Every year, Next@Acer is a parade of the cutting edge in gaming and educational laptops and computers. New devices from sub-brands like Predator, Helios and Nitro have gamers salivating. This year is no different, but there is a surprise in store, hinted in Chen’s introduction.

As a grand finale, he calls on stage Angelica Davila, whose day job is senior marketing manager for Acer Latin America. But she also happens to have a Masters degree in computer and electric engineering. A stint at Intel, where she joined a sales and marketing programme for engineers, set her on a new path.

Angelica Davila, marketing manager for Acer Latin America

For the last few months, she has been helping write Acer’s next chapter. She has shepherded into being nothing less than a new brand: ConceptD.

Click here to read more about ConceptD.

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Which voice assistant wins battle of translators?

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Take the most famous phrase from the Godfather – “I’m going to make him an offer he can’t refuse” – or “The only thing we have to fear is fear itself” from the inaugural address of US President Franklin Delano Roosevelt and see just how the virtual assistants do in translating them using their newly introduced Neural Machine Translation (NMT) capabilities. One Hour Translation (OHT), the world’s largest online translation service, conducted a study to find out just how accurate these new services are.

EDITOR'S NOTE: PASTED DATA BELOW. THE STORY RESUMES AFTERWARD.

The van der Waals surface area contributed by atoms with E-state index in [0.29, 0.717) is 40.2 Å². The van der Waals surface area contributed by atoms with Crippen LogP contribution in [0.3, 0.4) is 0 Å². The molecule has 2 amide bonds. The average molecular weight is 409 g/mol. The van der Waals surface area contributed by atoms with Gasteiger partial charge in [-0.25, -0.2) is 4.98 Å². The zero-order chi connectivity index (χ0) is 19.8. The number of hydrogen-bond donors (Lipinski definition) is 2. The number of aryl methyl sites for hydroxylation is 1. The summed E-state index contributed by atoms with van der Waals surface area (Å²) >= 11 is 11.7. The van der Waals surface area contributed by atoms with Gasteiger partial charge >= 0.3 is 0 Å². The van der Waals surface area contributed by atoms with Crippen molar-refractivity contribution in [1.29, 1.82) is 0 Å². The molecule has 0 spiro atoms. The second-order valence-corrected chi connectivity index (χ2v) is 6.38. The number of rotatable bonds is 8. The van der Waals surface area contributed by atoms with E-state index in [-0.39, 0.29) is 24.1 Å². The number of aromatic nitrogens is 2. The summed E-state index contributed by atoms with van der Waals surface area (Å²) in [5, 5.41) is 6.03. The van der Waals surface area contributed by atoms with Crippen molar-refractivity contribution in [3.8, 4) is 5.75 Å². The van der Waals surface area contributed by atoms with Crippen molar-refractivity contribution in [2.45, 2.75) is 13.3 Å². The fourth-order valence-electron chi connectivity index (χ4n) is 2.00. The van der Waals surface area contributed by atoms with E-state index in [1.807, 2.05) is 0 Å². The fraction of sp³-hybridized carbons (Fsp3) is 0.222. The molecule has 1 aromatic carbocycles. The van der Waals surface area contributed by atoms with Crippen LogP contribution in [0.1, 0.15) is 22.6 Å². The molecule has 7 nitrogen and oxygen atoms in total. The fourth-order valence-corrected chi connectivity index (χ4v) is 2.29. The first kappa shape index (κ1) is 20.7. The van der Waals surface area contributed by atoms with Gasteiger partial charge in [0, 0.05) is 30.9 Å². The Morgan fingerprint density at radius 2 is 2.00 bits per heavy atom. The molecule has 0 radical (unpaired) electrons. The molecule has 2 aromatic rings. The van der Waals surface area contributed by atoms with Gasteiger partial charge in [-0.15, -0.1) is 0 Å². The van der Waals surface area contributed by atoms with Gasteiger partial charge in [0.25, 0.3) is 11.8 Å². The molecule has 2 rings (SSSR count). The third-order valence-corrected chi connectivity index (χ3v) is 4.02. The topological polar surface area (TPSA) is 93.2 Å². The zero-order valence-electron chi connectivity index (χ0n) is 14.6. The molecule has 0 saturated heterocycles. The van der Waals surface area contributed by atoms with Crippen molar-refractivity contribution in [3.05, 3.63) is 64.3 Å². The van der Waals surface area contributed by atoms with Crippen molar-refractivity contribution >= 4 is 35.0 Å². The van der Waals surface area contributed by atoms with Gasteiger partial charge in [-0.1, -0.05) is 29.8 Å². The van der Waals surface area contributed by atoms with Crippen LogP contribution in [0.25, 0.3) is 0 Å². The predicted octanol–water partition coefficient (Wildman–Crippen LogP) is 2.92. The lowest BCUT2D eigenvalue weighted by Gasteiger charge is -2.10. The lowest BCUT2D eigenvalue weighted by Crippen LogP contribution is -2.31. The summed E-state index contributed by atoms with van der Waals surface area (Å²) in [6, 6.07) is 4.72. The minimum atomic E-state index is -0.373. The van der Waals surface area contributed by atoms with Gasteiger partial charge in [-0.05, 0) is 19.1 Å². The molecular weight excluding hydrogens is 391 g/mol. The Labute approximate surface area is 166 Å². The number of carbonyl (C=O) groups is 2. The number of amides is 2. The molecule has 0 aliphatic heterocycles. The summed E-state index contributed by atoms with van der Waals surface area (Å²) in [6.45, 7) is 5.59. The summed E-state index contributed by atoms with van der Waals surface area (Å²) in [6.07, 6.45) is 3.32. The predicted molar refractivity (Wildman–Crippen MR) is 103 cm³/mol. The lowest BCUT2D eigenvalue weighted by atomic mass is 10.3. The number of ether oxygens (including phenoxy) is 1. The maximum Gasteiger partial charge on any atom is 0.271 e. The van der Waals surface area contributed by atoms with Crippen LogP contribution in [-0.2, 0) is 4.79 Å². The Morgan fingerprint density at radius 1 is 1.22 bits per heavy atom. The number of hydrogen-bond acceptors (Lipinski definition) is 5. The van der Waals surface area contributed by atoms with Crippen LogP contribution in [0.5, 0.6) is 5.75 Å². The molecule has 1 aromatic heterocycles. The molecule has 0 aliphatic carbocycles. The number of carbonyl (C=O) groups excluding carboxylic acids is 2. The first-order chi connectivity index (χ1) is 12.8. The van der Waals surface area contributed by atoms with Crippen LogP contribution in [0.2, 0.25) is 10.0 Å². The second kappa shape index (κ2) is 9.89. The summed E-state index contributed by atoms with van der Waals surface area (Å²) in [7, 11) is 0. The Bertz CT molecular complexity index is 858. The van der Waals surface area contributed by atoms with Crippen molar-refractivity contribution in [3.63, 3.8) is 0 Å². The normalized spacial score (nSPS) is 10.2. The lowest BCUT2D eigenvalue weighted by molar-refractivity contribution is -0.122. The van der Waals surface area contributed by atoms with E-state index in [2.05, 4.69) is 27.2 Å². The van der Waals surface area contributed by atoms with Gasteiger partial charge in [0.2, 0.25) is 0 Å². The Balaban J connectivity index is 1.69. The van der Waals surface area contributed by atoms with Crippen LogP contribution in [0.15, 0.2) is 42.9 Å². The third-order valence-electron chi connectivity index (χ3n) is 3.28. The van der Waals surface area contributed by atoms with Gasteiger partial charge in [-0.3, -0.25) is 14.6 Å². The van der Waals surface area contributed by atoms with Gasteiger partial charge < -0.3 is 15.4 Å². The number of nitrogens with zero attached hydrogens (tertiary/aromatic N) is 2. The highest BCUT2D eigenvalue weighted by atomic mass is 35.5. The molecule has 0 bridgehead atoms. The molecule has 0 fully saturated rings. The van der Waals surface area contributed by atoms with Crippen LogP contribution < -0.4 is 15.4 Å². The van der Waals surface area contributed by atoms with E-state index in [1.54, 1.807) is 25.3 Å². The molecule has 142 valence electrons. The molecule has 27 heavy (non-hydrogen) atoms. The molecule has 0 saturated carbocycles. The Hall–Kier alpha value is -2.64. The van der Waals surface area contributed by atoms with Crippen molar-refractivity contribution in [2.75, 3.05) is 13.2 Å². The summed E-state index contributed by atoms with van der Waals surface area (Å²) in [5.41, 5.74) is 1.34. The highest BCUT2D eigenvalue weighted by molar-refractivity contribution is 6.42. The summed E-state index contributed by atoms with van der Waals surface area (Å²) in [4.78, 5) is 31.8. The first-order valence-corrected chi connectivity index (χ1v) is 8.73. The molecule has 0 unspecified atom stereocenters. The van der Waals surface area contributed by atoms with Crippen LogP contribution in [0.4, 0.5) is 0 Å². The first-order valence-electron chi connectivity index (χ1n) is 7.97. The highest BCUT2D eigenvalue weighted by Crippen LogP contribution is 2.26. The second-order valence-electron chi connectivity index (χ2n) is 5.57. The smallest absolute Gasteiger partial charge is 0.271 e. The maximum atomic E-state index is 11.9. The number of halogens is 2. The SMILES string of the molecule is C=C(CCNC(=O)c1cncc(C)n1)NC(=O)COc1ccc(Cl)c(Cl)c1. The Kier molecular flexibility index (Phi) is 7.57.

OHT used 60 sentences from movies and famous people ranging from the Godfather and Wizard of Oz to Neil Armstrong, the first man to set foot on the moon, US presidents Franklin Delano Roosevelt and John Fitzgerald Kennedy and historical figures like Leonardo da Vinci and Aesop. The sentences were translated by Google Assistant, Amazon’s Alexa and Apple’s Siri from English to French, Spanish, Chinese and German and then given to five professional translators for their assessment on a scale of 1-6. 

Google Assistant scored highest in three of the four languages surveyed – English to French, English to German and English to Spanish and second in English to Chinese.  Amazon’s Alexa, whose translation engine is powered by Microsoft Translator, was tops in the English to Chinese category. Apple’s Siri was second place in English to French and English to Spanish and third place in English to German and English to Chinese.  (See chart). All three virtual assistants are compatible with mobile phones.

“The automated assistants’ translation quality was relatively high, which means that assistants are useful for handling simple translations automatically,” says Yaron Kaufman, chief marketing officer and co-founder of OHT. He predicts that “there is no doubt that the use of assistants is growing rapidly, is becoming a part of our lives and will make a huge contribution to the business world.” 

A lot will depend on further improvements in NMT technology, which has revolutionized the field of translation over the past two years.  All the companies active in the field are investing large sums as part of this effort. “OHT is working with several of the leading NMT providers to improve their engines through the use of its hybrid online translation service that combines NMT and human post-editing,” notes Kaufman. He adds that this will no doubt have a huge impact on the use of assistants for translation purposes.

OHT has made a name for itself in assessing the level of translations by NMT engines.  Its ONEs Evaluation Score is a unique human-based assessment of the leading NMT engines conducted on a quarterly basis and used as an industry standard.